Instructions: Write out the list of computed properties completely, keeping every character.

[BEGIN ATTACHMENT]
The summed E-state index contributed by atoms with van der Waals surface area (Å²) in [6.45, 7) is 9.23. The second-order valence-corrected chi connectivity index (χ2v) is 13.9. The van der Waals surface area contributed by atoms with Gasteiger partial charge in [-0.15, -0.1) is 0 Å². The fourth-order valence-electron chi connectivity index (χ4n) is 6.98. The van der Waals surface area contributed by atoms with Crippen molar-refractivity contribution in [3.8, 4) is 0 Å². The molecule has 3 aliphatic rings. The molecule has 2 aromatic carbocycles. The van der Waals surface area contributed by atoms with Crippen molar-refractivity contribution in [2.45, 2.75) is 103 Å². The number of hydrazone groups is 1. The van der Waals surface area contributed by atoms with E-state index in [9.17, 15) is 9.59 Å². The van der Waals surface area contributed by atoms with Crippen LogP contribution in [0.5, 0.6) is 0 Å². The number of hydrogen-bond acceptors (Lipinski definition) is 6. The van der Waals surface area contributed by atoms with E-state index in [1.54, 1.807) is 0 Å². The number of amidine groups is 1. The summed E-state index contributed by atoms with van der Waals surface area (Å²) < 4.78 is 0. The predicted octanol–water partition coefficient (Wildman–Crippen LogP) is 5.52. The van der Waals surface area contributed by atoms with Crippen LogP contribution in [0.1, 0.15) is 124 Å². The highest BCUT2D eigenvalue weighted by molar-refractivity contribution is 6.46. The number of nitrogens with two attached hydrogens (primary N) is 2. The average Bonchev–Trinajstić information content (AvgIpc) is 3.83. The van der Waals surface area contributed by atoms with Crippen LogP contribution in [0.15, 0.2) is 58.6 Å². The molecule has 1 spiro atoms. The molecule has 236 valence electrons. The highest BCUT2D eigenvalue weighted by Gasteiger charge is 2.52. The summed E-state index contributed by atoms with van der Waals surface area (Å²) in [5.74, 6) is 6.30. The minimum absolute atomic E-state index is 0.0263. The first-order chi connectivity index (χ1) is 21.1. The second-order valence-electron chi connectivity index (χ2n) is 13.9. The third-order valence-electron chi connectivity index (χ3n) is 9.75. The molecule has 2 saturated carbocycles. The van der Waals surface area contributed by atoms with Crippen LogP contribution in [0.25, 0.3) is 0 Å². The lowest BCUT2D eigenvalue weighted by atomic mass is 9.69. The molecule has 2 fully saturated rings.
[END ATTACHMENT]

The summed E-state index contributed by atoms with van der Waals surface area (Å²) in [6.45, 7) is 9.23. The second-order valence-corrected chi connectivity index (χ2v) is 13.9. The van der Waals surface area contributed by atoms with Gasteiger partial charge in [-0.15, -0.1) is 0 Å². The fourth-order valence-electron chi connectivity index (χ4n) is 6.98. The van der Waals surface area contributed by atoms with Crippen molar-refractivity contribution in [3.8, 4) is 0 Å². The molecule has 3 aliphatic rings. The molecule has 2 aromatic carbocycles. The van der Waals surface area contributed by atoms with Crippen molar-refractivity contribution in [2.45, 2.75) is 103 Å². The number of hydrazone groups is 1. The van der Waals surface area contributed by atoms with E-state index in [9.17, 15) is 9.59 Å². The van der Waals surface area contributed by atoms with Crippen LogP contribution in [0.5, 0.6) is 0 Å². The number of hydrogen-bond acceptors (Lipinski definition) is 6. The van der Waals surface area contributed by atoms with E-state index in [1.54, 1.807) is 0 Å². The number of amidine groups is 1. The summed E-state index contributed by atoms with van der Waals surface area (Å²) < 4.78 is 0. The predicted octanol–water partition coefficient (Wildman–Crippen LogP) is 5.52. The van der Waals surface area contributed by atoms with Crippen LogP contribution in [0.1, 0.15) is 124 Å². The highest BCUT2D eigenvalue weighted by molar-refractivity contribution is 6.46. The number of nitrogens with two attached hydrogens (primary N) is 2. The average Bonchev–Trinajstić information content (AvgIpc) is 3.83. The van der Waals surface area contributed by atoms with Crippen LogP contribution in [0.15, 0.2) is 58.6 Å². The molecule has 1 spiro atoms. The molecule has 236 valence electrons. The highest BCUT2D eigenvalue weighted by Gasteiger charge is 2.52. The summed E-state index contributed by atoms with van der Waals surface area (Å²) in [5.74, 6) is 6.30. The minimum absolute atomic E-state index is 0.0263. The first-order chi connectivity index (χ1) is 21.1. The second-order valence-electron chi connectivity index (χ2n) is 13.9. The third-order valence-electron chi connectivity index (χ3n) is 9.75. The molecule has 2 saturated carbocycles. The van der Waals surface area contributed by atoms with Crippen LogP contribution in [0.25, 0.3) is 0 Å². The lowest BCUT2D eigenvalue weighted by atomic mass is 9.69. The molecule has 2 fully saturated rings.